Sunday, November 1, 2009


“When we design for permanence, we go generally toward forests,

permanent pastures, lakes and ponds, and non-tillage agriculture.”

Bill Mollison

I have been giving much thought about how to begin establishing a food forest. I have come to the conclusion that before I can plant a forest I have to consider how I would provide enough moisture to sustain that forest. Here is where design comes in. Ditches along contour curves [swales] are the first pre-requisite, but water storage points, even off contour, are valuable too.

We need to store water where it is most useful. To store it at the bottom of a hill where it needs to be pumped up is least useful. However with a water source like a river or dam at the lowest point there are some interesting options available that are very sustainable. A spiral pump that turns with the flow of the river and lifts water to a top tank in order to create a head to get a ram pump started is something I am looking into. I do not like the water waste of a ram pump, but if this were to be fed into irrigation ditches at the riverfront there would be no waste. I would need to get as much head as possible out of the spiral pump to have the ram deliver further uphill to where I need it.

The spiral pump is a simple but fascinating technology. As can be seen by the historic Wirtz pumps in these 1842 drawings, it is a simple design. It is the only easy way I have discovered so far to lift water from my river using the power of the river. A waterwheel would be quite beautiful, but sudden flooding of the river would probably carry it away and something like that would be expensive to keep replacing. If it could be lifted from the water during the rainy season that would be good; but the project becomes even more difficult with this criterion. A spiral wheel can be made quite simply by coiling water-piping into a wheel shape with the centre fitted to a special joint to join with the outlet pipe; a joint that can allow the wheel to turn while the outlet pipe does not. Paddles on the side of the wheel use the river flow to turn the wheel. As it turns the mouth of the wheel scoops up water and then air, water and then air, round and around as it goes. The air is compressed inside the wheel the nearer it gets to the center and then shoots out of the exit pipe up the hill. Pretty neat. If I can get some bamboo I could even make the wheel structure with it and bring costs right down should it need replacing if carried off by flooded river banks; much lighter to lift the wheel out to prevent this too.

Rain is also a very valuable resource. We need to capture it before it runs to the lowest point, and then filter it through a bio-system in as many useful ways as possible, before it runs off and is lost. We need to get close to the source and re-direct the flow. How much rainfall there is, is not as important and how much we put the water to use when it does fall.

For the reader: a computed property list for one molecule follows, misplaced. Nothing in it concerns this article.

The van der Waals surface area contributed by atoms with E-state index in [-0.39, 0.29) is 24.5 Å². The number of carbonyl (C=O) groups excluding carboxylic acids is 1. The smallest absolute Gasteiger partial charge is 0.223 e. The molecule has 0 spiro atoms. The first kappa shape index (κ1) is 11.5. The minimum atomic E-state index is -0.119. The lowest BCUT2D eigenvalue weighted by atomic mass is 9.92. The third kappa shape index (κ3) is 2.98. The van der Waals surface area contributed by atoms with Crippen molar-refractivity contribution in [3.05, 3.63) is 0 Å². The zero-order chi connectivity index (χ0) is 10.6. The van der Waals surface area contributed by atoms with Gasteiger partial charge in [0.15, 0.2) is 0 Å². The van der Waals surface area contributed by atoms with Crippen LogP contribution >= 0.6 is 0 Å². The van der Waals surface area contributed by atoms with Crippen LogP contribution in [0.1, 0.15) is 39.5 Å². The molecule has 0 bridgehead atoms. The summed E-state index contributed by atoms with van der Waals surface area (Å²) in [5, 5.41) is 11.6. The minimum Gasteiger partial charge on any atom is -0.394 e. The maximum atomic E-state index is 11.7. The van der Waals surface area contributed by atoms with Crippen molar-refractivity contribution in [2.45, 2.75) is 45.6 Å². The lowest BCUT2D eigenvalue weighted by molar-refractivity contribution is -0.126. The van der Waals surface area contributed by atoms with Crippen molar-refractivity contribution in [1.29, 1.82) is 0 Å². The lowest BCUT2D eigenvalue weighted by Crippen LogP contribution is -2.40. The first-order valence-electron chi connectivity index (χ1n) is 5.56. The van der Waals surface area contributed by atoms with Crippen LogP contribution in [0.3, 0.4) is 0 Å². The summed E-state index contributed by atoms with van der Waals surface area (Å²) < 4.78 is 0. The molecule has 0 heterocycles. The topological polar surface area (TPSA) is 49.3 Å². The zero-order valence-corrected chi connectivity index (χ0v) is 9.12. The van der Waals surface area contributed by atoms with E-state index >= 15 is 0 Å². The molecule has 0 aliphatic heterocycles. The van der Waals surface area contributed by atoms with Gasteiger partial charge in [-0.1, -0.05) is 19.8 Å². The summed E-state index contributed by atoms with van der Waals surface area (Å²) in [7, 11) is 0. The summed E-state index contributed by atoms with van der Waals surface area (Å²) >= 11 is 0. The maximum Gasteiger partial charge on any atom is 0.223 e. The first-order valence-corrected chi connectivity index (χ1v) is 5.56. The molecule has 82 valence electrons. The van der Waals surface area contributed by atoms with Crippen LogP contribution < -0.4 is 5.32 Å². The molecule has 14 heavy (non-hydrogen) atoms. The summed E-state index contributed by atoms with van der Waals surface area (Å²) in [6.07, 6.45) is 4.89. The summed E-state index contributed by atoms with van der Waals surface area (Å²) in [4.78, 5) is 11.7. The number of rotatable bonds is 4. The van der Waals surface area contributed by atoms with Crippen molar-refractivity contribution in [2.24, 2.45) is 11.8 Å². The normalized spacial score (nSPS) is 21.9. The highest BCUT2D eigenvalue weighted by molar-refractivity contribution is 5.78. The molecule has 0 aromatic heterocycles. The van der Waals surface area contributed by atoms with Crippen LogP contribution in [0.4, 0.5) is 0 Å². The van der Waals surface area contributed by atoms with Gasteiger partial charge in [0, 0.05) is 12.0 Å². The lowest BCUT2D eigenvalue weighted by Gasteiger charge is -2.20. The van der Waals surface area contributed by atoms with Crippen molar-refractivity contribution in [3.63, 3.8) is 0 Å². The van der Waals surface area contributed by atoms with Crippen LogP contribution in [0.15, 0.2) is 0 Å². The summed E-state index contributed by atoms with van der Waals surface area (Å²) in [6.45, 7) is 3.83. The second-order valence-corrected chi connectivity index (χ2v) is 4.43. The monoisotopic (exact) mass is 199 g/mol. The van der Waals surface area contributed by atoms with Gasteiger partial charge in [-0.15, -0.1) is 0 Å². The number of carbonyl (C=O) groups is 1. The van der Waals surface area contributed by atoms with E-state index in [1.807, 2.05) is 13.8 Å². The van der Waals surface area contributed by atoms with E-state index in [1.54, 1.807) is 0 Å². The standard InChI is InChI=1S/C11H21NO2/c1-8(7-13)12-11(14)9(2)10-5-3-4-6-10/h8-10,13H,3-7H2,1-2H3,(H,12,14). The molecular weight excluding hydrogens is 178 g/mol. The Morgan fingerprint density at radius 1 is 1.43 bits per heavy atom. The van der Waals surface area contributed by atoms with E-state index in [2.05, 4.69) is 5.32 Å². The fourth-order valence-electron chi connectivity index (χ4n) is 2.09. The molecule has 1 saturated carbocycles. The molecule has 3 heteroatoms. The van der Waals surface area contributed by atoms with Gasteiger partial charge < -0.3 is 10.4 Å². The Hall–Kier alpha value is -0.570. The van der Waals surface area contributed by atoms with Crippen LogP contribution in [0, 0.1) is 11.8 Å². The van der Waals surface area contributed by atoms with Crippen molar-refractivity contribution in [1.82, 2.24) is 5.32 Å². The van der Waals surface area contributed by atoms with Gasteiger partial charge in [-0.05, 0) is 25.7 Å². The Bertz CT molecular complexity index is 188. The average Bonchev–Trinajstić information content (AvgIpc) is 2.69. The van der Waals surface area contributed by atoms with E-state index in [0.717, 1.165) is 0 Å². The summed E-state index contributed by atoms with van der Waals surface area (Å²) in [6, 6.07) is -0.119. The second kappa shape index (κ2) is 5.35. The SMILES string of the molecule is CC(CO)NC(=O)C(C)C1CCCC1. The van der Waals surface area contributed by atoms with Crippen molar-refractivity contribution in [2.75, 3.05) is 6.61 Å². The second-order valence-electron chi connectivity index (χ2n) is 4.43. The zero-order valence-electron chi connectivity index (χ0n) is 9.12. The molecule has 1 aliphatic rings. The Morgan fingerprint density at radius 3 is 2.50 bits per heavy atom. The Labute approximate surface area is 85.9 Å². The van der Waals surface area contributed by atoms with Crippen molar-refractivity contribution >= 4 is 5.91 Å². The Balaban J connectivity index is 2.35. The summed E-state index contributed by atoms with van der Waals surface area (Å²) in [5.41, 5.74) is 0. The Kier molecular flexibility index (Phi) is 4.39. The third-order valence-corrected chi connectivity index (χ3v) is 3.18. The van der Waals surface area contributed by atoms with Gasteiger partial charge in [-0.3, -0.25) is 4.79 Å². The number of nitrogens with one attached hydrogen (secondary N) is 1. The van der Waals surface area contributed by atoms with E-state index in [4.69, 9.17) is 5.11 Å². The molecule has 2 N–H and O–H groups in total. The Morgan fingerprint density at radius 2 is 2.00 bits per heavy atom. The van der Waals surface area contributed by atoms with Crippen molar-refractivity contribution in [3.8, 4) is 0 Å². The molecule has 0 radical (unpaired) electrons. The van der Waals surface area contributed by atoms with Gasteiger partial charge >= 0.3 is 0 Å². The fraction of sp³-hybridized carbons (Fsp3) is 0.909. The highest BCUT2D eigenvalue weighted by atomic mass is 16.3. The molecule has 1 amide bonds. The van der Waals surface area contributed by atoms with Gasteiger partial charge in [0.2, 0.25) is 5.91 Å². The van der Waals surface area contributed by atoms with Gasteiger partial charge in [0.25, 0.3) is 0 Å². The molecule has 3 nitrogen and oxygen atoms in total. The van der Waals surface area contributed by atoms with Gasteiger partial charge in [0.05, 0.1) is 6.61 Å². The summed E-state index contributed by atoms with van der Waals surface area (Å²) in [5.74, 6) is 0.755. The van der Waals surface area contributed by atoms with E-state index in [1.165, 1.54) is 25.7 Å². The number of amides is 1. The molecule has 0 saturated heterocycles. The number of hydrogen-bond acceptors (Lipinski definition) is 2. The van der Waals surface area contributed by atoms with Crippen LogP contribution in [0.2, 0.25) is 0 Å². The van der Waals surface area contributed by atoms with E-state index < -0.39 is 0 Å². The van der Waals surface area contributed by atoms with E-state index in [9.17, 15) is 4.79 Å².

We need biological as well as mechanical storages. With rain water we can store it or let it leave. When it leaves and goes to the rivers it is lost to the sea. Fresh water is a valuable resource; it takes precipitation to get it to us. Many other water sources are contaminated to some degree or other.

I have had the idea of digging beneath my planned pathways in order to pack rocks with spaces for water storage. I need the rocks underneath to brace the path without getting into expensive construction techniques. With these stable rock beds under the main pathways I could just put the hose-pipe into a down-pipe, fill it up and move to the next storage point under pathway. This would ensure direct seepage downhill into the soil, exactly where I need the water – at the roots. Plenty of mulch on top could be wetted down to keep the roots of shallow plantings happy and cool too, but the extensive irrigation often needed to establish fruit trees would be avoided. Rainfall catchment into these underground reservoirs could be directed from up hill too, with some sort of stone and pebble filtration at the entrance to prevent soil and debris accumulation Piping laid from a fish dam at a higher level (already in place) to the entry points of these stone reservoirs, could also be engineered to increase water and nutrient filtration down into the precious soil of the food forest. This whole idea was all largely inspired by an article written by Mr Brad Lancaster when he interviewed a simple man in southern Africa with a powerful story.

Mr Zephania Phiri Maseko of the former Rhodesia, now Zimbabwe, is known as the man who farms water. We learn from this very enterprising man that it is not so much the amount of rainfall that matters, but the way it is directed from the source to fulfill as much usefulness as possible, before it runs downhill to the valley. He learned to harvest the rain so effectively that he created a food garden on dry-lands. He wanted to create a Garden of Eden, and he definitely achieved just this.